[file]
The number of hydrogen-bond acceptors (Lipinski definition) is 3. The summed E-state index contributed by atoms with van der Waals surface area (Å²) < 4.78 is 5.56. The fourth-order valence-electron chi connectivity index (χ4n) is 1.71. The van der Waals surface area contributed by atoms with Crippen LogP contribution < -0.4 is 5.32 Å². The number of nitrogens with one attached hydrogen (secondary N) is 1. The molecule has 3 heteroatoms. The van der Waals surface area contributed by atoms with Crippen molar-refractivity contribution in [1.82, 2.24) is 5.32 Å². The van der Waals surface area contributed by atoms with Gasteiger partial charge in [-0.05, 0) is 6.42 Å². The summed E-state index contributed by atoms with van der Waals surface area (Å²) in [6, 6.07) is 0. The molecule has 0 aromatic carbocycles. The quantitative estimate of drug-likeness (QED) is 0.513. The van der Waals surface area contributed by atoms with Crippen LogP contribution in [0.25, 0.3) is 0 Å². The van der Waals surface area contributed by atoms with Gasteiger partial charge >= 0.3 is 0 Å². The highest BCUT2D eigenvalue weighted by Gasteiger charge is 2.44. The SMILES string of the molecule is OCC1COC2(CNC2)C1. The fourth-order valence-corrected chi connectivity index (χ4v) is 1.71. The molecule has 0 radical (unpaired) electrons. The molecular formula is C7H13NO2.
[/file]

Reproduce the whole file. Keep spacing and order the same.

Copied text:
The number of hydrogen-bond acceptors (Lipinski definition) is 3. The summed E-state index contributed by atoms with van der Waals surface area (Å²) < 4.78 is 5.56. The fourth-order valence-electron chi connectivity index (χ4n) is 1.71. The van der Waals surface area contributed by atoms with Crippen LogP contribution < -0.4 is 5.32 Å². The number of nitrogens with one attached hydrogen (secondary N) is 1. The molecule has 3 heteroatoms. The van der Waals surface area contributed by atoms with Crippen molar-refractivity contribution in [1.82, 2.24) is 5.32 Å². The van der Waals surface area contributed by atoms with Gasteiger partial charge in [-0.05, 0) is 6.42 Å². The summed E-state index contributed by atoms with van der Waals surface area (Å²) in [6, 6.07) is 0. The molecule has 0 aromatic carbocycles. The quantitative estimate of drug-likeness (QED) is 0.513. The van der Waals surface area contributed by atoms with Crippen LogP contribution in [0.25, 0.3) is 0 Å². The van der Waals surface area contributed by atoms with Gasteiger partial charge >= 0.3 is 0 Å². The highest BCUT2D eigenvalue weighted by Gasteiger charge is 2.44. The SMILES string of the molecule is OCC1COC2(CNC2)C1. The fourth-order valence-corrected chi connectivity index (χ4v) is 1.71. The molecule has 0 radical (unpaired) electrons. The molecular formula is C7H13NO2.